She became silent, and still. We waited. I rested the tips of my fingers on the table, and there – a surge of energy flicking up my arms. Was this her blessing? a Christmas prayer, or a medium in disguise?
She has told me how we can influence our world. We cleanse ourselves through fasting in homage to God, like we cleanse our rooms for the New Year, like we spend our New Year’s Eve like we want to spend the following year, like we sit in our own chairs at the dinner table and drink from our own teacups to guarantee our energy is our own…
I began to get annoyed as the time split sideways. A quick flash of anger, and then irritation – I remembered those forced Sunday mornings, coercion to pray. But then I caught myself. We’re here to be grateful. Is this a test? Look at Anna Nikolaevna – stoic, standing still like she does at church services, 4 hours of a special kind of worship.
Think of the monks, practicing their self-control. This is your chance. What are you thankful for?
I’m grateful that I’m at the table with my brother, my dear French friend and my host mother. I’m thankful I have the opportunity, and the privilege, to be in the Peace Corps in Moldova and to have the wild adventures, beautiful moments and cultural experiences my heart craves. I’m grateful for…
And as I remember the time (it splits, again, to present), I run out of things to think. What’s going on? What’s taking so long? Is Anna pulling our legs? It’s been at least 10 minutes… I look at Anna. Silent, head bowed. I look at Cosma. Eyes closed, head bowed, but some humor in his face? I look at Nick, who’s looking at me, his thought-bubble almost audible: “What’s going on?” He wiggles his eyebrows at me, and the laughter I’ve been trying to suppress (that idea, Anna’s just screwing with us!) rips up my throat and chokes at my lips, quick staccato and half-guffaw. I blush and turn my head away from Anna, violently biting the inside of my cheeks. Did I offend her? Oh God (a habit, I wasn’t talking to Him, though appropriate in this circumstance), did I offend her? This woman, with beliefs so serious?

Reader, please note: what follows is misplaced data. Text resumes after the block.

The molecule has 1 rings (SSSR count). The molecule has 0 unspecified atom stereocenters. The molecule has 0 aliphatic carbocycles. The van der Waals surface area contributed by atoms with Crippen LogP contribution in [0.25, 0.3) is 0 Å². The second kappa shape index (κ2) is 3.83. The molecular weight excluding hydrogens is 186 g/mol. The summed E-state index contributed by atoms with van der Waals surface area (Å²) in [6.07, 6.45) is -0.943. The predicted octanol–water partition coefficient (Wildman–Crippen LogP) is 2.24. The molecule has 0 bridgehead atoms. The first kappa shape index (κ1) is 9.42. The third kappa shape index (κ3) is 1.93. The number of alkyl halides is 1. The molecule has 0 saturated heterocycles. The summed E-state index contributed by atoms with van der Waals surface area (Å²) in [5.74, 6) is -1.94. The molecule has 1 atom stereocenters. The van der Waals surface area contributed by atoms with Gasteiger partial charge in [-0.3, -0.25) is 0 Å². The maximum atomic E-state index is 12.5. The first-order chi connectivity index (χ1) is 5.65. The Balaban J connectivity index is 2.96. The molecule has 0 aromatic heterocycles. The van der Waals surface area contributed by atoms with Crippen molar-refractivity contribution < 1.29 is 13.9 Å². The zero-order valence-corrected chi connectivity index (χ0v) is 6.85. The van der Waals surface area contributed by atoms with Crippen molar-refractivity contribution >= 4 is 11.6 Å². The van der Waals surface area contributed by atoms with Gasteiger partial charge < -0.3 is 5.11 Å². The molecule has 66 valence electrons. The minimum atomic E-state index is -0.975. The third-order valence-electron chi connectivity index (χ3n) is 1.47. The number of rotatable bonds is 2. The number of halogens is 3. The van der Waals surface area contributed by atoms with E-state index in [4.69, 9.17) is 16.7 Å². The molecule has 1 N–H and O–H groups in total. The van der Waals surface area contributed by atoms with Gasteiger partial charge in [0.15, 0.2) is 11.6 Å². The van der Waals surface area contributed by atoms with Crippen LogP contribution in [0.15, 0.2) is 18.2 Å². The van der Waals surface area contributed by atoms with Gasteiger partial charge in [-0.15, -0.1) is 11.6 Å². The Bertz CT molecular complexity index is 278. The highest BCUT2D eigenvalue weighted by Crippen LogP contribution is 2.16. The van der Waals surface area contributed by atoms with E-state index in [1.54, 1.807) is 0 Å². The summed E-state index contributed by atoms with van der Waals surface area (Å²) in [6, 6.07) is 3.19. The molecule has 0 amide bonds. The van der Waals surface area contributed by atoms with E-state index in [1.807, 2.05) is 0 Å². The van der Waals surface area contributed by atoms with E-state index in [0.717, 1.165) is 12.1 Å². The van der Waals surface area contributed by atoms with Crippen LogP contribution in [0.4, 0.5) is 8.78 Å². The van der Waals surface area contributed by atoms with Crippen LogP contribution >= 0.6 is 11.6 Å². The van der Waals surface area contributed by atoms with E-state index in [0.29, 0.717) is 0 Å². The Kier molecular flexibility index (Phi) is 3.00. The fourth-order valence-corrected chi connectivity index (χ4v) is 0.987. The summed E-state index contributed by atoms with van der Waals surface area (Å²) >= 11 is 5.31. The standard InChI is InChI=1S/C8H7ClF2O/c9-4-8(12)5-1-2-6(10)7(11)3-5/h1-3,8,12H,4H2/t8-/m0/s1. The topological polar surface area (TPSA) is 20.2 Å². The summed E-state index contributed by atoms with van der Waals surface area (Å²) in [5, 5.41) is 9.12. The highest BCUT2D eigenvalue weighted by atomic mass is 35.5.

I begin counting. I make it to 63 before I peer at my brother again, seeking help. This time, he speaks.
‘Maybe we should do something?’
‘I don’t know…’
I turn to Anna and ask in my awkward Russian, ‘Anna – do we pray? What do we do?’
No response from the stoic.
I look at my brother. Anna crosses herself… And my brother follows suit, and Cosma and I join – 3 times. Then nothing. 3 times again… nothing.
It’s awkward, this silence.
We wait, another few minutes.
And, thanks Nick (again with gratitude, but here it’s no reflection), he looks and says:
‘Maybe we should say a prayer?’
And he launches back to our Catholic upbringing. I follow, layering thanks. And then…
‘Cosma! Say something…’ He mutters something, and I want to throw something, to laugh.
It doesn’t work. Again, it doesn’t work.
She’s so still! The discomfort of a tiny woman in her 70’s, standing, barely breathing, at the head of the table! It’s dreadful, confusing, hysterical, that force of the silence that possesses us.
As a last resort, I grab a piece of bread from the center of the table and begin to break and pass it: first, to Anna, then my brother, then Cosma – and I pop mine in my mouth, watch Anna do the same, and I cross myself, and I sit down (trembling, I hope I won’t offend), hoping it will end.
Time broke, and the boys followed, and Anna sat and they sat, and the judge cracked his gavel to signal closure.
I turned to Anna and asked, ‘Does it usually take that long?’ And she responded, ‘I don’t know, I don’t know how long we should pray.’
The food was delicious.
I talked to my partner about it later, and she told us that Orthodox Christians (at least in Comrat, Moldova) don’t usually pray before a meal.”